LOCKPORT– For the last year and a half, working as a volunteer – helping older people make trips to the doctor and hair salon – has improved Suzanne Federici’s mood.
Unexpectedly, it also made her thinner.
“I’ve always been happy, but I’m happier. I’m healthier because I walk,” she said. One recent trip to the grocery store became a workout when she had to track down “powdered meringue.”
“So I have to truck on down the store, to aisle 15. So I get more exercise, and I’ve lost weight, and this is the reason because I’m always going to aisle 15. I mean, did you ever hear of powdered meringue?”
Her client used the ingredient to make the topping on a lemon pie. Baking is one of the projects she helps with as one of the “senior companions” in a program coordinated by the Health Association of Niagara Falls Inc., or HANCI. Each week, Federici drives from her home in Barker and makes four stops, in Lockport and Middleport, at the homes of four women.
“This keeps me busy all the time,” she said.
Federici, 72, retired from her career as a hairstylist a decade ago when standing for long periods gave her problems. After she had her knees operated on, she had to look for light work and new things to do with her time.
“All I was doing was sleeping. My son would call, and he would say, ‘Get out of that chair,’ ” said Federici. “He was right. That’s what I was doing, I was sitting in the chair.”
For a few weeks, she tried packing apples for an orchard until her back started to hurt. That’s when her friend suggested she apply to be a senior companion.
“So she said, ‘I have a job that I think you’ll love.’ And I do because I was a hairdresser all my life and I love people, and I missed those people,” said Federici. “We need more companions … Our case worker Nora Alion, has a list of people who need a companion.”
Tell me about the people you help now.
I have four ladies, and I go to each one of them, one day a week for four hours or longer. We enjoy ourselves. We chitchat. If they have a doctor’s appointment, we go … We usually go to lunch. Whatever they need to do. They can’t drive anymore, or maybe they’re on a walker. One lady is legally blind. So they need me for that arm support, and they need me for that companionship support.
Has anything surprising happened while you were working?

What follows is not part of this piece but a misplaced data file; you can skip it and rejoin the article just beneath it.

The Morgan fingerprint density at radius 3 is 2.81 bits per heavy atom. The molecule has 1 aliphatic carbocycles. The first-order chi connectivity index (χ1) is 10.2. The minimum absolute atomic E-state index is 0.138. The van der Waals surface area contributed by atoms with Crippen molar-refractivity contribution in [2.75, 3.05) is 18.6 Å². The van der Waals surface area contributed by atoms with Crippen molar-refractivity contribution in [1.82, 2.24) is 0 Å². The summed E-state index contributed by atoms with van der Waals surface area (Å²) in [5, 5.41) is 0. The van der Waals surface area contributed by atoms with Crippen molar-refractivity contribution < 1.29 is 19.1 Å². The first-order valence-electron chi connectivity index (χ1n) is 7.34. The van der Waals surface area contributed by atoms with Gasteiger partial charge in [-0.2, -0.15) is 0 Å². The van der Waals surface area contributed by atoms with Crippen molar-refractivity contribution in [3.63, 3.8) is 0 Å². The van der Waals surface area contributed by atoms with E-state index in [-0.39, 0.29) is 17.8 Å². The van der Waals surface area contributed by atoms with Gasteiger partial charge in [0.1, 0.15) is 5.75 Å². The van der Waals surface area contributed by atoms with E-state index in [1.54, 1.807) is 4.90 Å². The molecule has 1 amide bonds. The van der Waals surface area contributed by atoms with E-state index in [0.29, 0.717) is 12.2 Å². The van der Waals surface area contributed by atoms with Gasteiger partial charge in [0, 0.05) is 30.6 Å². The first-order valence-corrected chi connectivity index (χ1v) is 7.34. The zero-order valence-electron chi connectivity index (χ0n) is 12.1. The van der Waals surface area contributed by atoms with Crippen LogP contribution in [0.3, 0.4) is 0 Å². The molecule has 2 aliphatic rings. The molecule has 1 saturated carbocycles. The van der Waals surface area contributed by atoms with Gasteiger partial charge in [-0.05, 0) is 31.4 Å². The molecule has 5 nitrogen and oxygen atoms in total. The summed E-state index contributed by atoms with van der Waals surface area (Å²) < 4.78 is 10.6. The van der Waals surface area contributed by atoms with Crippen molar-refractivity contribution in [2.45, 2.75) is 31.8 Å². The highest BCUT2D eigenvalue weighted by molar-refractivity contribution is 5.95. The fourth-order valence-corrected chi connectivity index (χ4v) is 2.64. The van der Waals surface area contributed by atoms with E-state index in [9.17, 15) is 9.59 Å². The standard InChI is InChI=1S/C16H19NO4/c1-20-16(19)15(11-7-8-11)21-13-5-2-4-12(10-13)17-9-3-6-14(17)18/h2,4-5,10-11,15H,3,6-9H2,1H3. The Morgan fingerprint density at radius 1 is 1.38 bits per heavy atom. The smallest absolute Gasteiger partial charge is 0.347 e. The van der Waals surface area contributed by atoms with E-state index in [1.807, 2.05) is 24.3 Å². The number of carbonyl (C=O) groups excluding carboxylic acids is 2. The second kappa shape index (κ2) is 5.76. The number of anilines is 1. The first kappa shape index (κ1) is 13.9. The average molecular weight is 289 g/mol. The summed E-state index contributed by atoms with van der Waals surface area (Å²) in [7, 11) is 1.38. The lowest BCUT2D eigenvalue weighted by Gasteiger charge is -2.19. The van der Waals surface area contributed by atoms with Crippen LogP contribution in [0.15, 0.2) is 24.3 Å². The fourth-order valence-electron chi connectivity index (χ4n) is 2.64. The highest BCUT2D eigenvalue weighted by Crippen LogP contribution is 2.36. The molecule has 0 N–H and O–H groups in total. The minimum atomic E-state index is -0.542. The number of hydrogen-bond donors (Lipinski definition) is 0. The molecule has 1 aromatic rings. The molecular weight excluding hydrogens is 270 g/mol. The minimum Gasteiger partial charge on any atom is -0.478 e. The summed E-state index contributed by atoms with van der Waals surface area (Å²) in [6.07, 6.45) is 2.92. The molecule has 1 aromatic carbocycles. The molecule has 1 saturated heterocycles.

I had a lady, she just called me this morning. We were together the other day. I said, “I hate to tell you this, but your voice is changing.” She has pneumonia! She’s been in the hospital all week. We were out, and she seemed fine. I asked her to ask the doctor how long that can be coming on. She was fine when she was with me.
Everything else is fun. We go for hot chocolate at Tim Hortons. We go to Gordie Harper’s sometimes and look for the things they have for sale. I have one lady who is going to be 90 in March. Everyone else is well up in age. I make them happy, and they enjoy doing [things] and having somebody to it with.
What else do you do together?
My ladies and I made Christmas cookies together. I mixed up the batter together at home. And took it to her house. She’s not allowed to use the stove without someone being there, which is a good rule. We made cutouts, and we made mincemeat cookies. Cutouts can take quite a while, and we didn’t burn one. That made her happy and me also.
Do you get paid?
We get 33 cents for traveling, 33 cents a mile. We get about $2 an hour. This is not a get-rich job. You’re volunteering. You have to really like people and really want to do it. If you didn’t care for people, you just couldn’t do it.
Have you always lived in Barker?
I’ve been here three years. I moved from Jamestown. My son lives in Barker. I live a mile from him. I found a place to live at Barker Commons. We’re all like a family. We have birthday parties and dinners together, and it’s very nice. There are 24 apartments here. They’re mostly seniors.
I’ve had a grand life because everybody that I know has been kind. As a hairdresser, you listen to everybody’s problems. I never had any problems with any people.
I fell a lot! You get all tied up in your cords and down you go.
I really think I’m rather boring. People seem to like me for some reason. I think it’s because I’m happy, and I’m not full of dark stories.
Any other memorable client outings?
We met another lady in McDonald’s, another senior companion who was passing through there, and she stopped and sat with us. My client said to her, “If you try to take Suzanne away from me, I’ll break your arm.” And she meant it. That just happened recently. She doesn’t want anybody else, and that’s how they all feel.
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